Intradermal injection of the capsaicin analogue, NE-21610 (Procter and Gamble), inactivates nociceptors but not low-threshold mechanoreceptors in monkey. The present study examined the effects of cutaneous NE-21610 on heat and mechanical sensation in normal human volunteers. In the first series of experiments, subjects received intradermal (i.d.) injections (30 μl) of the vehicle alone or with the drug (0.3, 3.0, 10 μg) into different sites on the volar forearm. Subjects were randomly assigned to 1 of 3 protocols to examine drug-evoked pain (n = 8), or alterations in pain to heat (n = 8) or mechanical (n = 8) stimuli induced by the drug. An additional 7 subjects rated pain to mechanical and heat stimuli before and after subcutaneous (s.c.) injections (300 μl) of the vehicle or drug (100 μg). The peak pain occurred at the time of injection, was of short duration, and was similar for vehicle and drug injections. A mild, dose-related pain followed that lasted up to 2 h. Von Frey thresholds for detection, sharpness, and pain at the injection site (measured 24 h after injection) were not significantly altered by either i.d. or s.c. drug administration. However, pain to stepped heat stimuli was reduced in a dose-dependent fashion for both types of injection. At the highest drug doses, analgesia to heat stimuli was still present 1 week after injection. Recovery of heat sensitivity occurred several weeks after injection. This dissociated loss of heat but not mechanical pain sensibility may be due to: (1) a selective action of the drug on heat transducers in nociceptors responsive to both heat and mechanical stimuli, or (2) a selective action on that subset of nociceptors responsible for signaling heat-evoked pain.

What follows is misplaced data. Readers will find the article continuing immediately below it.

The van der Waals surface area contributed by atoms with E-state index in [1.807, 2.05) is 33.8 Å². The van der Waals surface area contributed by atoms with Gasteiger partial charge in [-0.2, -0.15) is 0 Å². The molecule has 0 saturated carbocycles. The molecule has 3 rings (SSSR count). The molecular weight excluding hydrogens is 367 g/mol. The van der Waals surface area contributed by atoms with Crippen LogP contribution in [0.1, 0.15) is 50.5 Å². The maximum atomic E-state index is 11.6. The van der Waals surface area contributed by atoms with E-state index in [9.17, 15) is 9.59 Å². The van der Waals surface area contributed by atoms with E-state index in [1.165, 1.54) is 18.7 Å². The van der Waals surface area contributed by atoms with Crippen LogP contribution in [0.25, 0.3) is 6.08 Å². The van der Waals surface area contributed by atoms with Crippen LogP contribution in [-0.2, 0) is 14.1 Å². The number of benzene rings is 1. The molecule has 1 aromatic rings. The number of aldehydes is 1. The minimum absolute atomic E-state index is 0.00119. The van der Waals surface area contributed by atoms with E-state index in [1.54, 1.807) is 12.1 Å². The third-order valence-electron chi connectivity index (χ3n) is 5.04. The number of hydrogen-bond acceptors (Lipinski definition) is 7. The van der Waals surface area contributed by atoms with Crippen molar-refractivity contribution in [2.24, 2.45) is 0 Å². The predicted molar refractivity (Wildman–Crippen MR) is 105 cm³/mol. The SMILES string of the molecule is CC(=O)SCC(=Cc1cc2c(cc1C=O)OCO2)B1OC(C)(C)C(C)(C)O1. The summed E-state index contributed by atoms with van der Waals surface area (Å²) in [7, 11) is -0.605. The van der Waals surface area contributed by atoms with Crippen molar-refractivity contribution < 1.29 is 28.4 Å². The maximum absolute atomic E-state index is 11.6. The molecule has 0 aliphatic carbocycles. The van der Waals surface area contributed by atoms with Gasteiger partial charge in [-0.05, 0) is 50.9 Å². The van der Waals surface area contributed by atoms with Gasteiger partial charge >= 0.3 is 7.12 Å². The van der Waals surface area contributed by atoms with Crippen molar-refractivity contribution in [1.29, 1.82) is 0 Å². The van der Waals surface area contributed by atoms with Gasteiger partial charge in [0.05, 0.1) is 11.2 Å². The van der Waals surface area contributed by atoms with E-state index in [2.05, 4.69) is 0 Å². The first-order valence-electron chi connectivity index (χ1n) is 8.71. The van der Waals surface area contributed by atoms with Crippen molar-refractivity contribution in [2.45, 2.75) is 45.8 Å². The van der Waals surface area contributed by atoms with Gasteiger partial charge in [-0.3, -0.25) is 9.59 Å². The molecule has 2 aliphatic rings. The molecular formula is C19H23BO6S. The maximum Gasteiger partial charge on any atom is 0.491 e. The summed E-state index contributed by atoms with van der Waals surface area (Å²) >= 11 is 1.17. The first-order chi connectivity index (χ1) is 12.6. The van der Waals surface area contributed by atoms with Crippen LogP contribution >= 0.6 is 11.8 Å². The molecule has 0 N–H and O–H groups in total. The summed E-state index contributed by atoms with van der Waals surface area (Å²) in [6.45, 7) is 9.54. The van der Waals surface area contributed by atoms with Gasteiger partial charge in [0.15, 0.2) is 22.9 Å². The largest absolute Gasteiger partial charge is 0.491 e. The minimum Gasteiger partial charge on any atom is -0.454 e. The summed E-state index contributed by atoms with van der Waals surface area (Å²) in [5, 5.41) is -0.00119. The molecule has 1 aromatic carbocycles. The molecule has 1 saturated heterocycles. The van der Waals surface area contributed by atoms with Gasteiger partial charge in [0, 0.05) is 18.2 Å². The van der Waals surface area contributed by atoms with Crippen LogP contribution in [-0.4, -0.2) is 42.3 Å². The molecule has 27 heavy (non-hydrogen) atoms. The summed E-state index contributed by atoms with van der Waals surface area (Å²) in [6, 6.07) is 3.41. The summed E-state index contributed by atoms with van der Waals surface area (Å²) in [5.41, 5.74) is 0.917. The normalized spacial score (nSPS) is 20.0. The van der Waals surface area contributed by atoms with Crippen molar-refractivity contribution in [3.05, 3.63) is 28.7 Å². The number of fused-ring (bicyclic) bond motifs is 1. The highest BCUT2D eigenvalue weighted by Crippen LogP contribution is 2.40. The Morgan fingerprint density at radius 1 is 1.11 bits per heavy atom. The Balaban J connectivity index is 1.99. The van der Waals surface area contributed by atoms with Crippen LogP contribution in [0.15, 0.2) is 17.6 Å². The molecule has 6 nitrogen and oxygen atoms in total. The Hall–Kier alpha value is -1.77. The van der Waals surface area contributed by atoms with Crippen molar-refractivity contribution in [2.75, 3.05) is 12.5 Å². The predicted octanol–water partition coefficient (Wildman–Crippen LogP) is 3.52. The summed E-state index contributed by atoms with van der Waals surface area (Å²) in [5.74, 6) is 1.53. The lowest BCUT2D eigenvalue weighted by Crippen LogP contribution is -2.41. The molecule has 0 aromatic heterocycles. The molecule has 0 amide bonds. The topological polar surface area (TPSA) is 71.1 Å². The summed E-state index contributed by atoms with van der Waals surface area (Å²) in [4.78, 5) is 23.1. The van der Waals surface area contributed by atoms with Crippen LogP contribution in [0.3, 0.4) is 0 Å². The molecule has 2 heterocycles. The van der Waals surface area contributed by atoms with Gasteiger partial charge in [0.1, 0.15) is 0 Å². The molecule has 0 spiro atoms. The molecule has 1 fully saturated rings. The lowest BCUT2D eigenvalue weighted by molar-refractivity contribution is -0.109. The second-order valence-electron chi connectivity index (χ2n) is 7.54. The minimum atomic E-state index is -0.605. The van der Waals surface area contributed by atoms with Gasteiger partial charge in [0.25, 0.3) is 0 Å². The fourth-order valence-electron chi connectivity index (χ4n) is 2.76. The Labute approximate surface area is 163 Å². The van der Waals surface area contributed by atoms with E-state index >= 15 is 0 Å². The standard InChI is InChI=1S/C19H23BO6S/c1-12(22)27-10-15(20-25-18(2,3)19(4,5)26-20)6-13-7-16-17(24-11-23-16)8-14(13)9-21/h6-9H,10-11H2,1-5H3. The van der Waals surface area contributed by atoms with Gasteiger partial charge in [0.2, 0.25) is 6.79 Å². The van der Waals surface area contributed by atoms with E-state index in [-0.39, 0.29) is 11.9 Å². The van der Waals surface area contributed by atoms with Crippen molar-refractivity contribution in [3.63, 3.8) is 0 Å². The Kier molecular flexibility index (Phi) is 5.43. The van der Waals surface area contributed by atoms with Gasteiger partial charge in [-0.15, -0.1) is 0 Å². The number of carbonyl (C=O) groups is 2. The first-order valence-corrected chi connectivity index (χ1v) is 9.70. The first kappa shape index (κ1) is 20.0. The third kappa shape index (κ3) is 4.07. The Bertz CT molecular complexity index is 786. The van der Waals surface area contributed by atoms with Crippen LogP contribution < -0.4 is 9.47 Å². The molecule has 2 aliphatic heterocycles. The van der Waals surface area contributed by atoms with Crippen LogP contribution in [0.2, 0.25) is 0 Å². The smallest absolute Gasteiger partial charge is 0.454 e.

ASJC Scopus subject areas
- Clinical Neurology
- Anesthesiology and Pain Medicine